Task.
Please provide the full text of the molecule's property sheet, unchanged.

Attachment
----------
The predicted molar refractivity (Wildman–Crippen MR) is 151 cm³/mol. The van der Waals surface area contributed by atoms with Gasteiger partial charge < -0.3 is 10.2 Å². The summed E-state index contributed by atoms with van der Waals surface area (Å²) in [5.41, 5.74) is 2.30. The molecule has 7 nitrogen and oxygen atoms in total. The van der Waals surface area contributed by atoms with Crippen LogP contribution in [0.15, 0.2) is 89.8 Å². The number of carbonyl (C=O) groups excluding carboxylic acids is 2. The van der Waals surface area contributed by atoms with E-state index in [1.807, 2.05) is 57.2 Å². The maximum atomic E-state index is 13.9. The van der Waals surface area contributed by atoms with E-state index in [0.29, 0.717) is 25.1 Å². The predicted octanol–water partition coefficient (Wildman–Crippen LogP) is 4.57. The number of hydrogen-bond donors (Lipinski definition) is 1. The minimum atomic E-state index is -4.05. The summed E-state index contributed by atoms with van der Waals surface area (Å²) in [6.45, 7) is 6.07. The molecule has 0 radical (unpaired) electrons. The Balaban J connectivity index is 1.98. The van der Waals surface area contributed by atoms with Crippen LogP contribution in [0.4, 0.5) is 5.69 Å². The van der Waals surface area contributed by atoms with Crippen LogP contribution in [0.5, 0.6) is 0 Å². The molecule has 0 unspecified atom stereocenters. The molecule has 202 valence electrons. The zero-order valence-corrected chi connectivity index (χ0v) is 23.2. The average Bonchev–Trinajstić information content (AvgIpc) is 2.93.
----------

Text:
The predicted molar refractivity (Wildman–Crippen MR) is 151 cm³/mol. The van der Waals surface area contributed by atoms with Gasteiger partial charge < -0.3 is 10.2 Å². The summed E-state index contributed by atoms with van der Waals surface area (Å²) in [5.41, 5.74) is 2.30. The molecule has 7 nitrogen and oxygen atoms in total. The van der Waals surface area contributed by atoms with Crippen LogP contribution in [0.15, 0.2) is 89.8 Å². The number of carbonyl (C=O) groups excluding carboxylic acids is 2. The van der Waals surface area contributed by atoms with E-state index in [1.807, 2.05) is 57.2 Å². The maximum atomic E-state index is 13.9. The van der Waals surface area contributed by atoms with E-state index in [0.29, 0.717) is 25.1 Å². The predicted octanol–water partition coefficient (Wildman–Crippen LogP) is 4.57. The number of hydrogen-bond donors (Lipinski definition) is 1. The minimum atomic E-state index is -4.05. The summed E-state index contributed by atoms with van der Waals surface area (Å²) in [6.45, 7) is 6.07. The molecule has 0 radical (unpaired) electrons. The Balaban J connectivity index is 1.98. The van der Waals surface area contributed by atoms with Crippen LogP contribution in [0.4, 0.5) is 5.69 Å². The van der Waals surface area contributed by atoms with Crippen LogP contribution in [0.5, 0.6) is 0 Å². The molecule has 0 unspecified atom stereocenters. The molecule has 202 valence electrons. The zero-order valence-corrected chi connectivity index (χ0v) is 23.2. The average Bonchev–Trinajstić information content (AvgIpc) is 2.93.